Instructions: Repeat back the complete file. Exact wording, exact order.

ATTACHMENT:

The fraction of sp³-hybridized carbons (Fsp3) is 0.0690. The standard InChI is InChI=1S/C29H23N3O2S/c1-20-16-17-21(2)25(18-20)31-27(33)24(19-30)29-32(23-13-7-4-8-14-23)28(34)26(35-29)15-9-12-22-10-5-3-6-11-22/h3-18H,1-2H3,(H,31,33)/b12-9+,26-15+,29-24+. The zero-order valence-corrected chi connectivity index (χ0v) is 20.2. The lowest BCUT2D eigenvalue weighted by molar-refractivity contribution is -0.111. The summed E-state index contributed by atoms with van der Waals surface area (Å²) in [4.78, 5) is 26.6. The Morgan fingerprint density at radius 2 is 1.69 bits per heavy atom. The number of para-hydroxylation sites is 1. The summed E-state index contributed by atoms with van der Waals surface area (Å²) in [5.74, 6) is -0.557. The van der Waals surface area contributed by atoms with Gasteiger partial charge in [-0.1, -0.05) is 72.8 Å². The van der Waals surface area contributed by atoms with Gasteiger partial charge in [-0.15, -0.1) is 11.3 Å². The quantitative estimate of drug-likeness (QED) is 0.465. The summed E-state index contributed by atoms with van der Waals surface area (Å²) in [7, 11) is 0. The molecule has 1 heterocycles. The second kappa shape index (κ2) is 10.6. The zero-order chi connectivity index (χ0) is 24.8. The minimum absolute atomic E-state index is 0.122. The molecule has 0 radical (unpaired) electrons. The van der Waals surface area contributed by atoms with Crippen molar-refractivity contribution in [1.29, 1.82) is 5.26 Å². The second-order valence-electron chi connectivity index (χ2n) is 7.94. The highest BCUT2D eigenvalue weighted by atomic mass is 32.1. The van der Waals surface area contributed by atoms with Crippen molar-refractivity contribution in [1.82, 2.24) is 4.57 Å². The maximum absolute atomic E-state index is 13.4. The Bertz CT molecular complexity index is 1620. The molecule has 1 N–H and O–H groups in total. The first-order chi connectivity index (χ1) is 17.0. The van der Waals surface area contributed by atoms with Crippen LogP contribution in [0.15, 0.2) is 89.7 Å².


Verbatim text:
The fraction of sp³-hybridized carbons (Fsp3) is 0.0690. The standard InChI is InChI=1S/C29H23N3O2S/c1-20-16-17-21(2)25(18-20)31-27(33)24(19-30)29-32(23-13-7-4-8-14-23)28(34)26(35-29)15-9-12-22-10-5-3-6-11-22/h3-18H,1-2H3,(H,31,33)/b12-9+,26-15+,29-24+. The zero-order valence-corrected chi connectivity index (χ0v) is 20.2. The lowest BCUT2D eigenvalue weighted by molar-refractivity contribution is -0.111. The summed E-state index contributed by atoms with van der Waals surface area (Å²) in [4.78, 5) is 26.6. The Morgan fingerprint density at radius 2 is 1.69 bits per heavy atom. The number of para-hydroxylation sites is 1. The summed E-state index contributed by atoms with van der Waals surface area (Å²) in [5.74, 6) is -0.557. The van der Waals surface area contributed by atoms with Gasteiger partial charge in [-0.1, -0.05) is 72.8 Å². The van der Waals surface area contributed by atoms with Gasteiger partial charge in [-0.15, -0.1) is 11.3 Å². The quantitative estimate of drug-likeness (QED) is 0.465. The summed E-state index contributed by atoms with van der Waals surface area (Å²) in [7, 11) is 0. The molecule has 1 heterocycles. The second kappa shape index (κ2) is 10.6. The zero-order chi connectivity index (χ0) is 24.8. The minimum absolute atomic E-state index is 0.122. The molecule has 0 radical (unpaired) electrons. The van der Waals surface area contributed by atoms with Crippen molar-refractivity contribution in [1.29, 1.82) is 5.26 Å². The second-order valence-electron chi connectivity index (χ2n) is 7.94. The highest BCUT2D eigenvalue weighted by atomic mass is 32.1. The van der Waals surface area contributed by atoms with Crippen molar-refractivity contribution in [1.82, 2.24) is 4.57 Å². The maximum absolute atomic E-state index is 13.4. The Bertz CT molecular complexity index is 1620. The molecule has 1 N–H and O–H groups in total. The first-order chi connectivity index (χ1) is 17.0. The van der Waals surface area contributed by atoms with Crippen LogP contribution in [0.15, 0.2) is 89.7 Å².